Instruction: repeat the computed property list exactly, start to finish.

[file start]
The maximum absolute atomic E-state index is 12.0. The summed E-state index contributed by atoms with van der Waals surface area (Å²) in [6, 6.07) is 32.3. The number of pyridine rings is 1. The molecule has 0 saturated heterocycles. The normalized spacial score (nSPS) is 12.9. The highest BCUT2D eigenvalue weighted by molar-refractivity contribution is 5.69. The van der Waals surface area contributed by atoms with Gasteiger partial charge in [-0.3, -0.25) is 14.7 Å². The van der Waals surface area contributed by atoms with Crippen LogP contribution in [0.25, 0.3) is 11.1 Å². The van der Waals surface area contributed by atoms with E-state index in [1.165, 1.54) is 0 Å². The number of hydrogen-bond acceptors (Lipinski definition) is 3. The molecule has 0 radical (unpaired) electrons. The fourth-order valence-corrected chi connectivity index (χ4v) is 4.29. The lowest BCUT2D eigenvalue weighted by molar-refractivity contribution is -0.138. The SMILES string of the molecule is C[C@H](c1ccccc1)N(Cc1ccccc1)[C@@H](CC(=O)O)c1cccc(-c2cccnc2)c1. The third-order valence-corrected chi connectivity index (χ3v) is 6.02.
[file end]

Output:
The maximum absolute atomic E-state index is 12.0. The summed E-state index contributed by atoms with van der Waals surface area (Å²) in [6, 6.07) is 32.3. The number of pyridine rings is 1. The molecule has 0 saturated heterocycles. The normalized spacial score (nSPS) is 12.9. The highest BCUT2D eigenvalue weighted by molar-refractivity contribution is 5.69. The van der Waals surface area contributed by atoms with Gasteiger partial charge in [-0.3, -0.25) is 14.7 Å². The van der Waals surface area contributed by atoms with Crippen LogP contribution in [0.25, 0.3) is 11.1 Å². The van der Waals surface area contributed by atoms with E-state index in [1.165, 1.54) is 0 Å². The number of hydrogen-bond acceptors (Lipinski definition) is 3. The molecule has 0 radical (unpaired) electrons. The fourth-order valence-corrected chi connectivity index (χ4v) is 4.29. The lowest BCUT2D eigenvalue weighted by molar-refractivity contribution is -0.138. The SMILES string of the molecule is C[C@H](c1ccccc1)N(Cc1ccccc1)[C@@H](CC(=O)O)c1cccc(-c2cccnc2)c1. The third-order valence-corrected chi connectivity index (χ3v) is 6.02.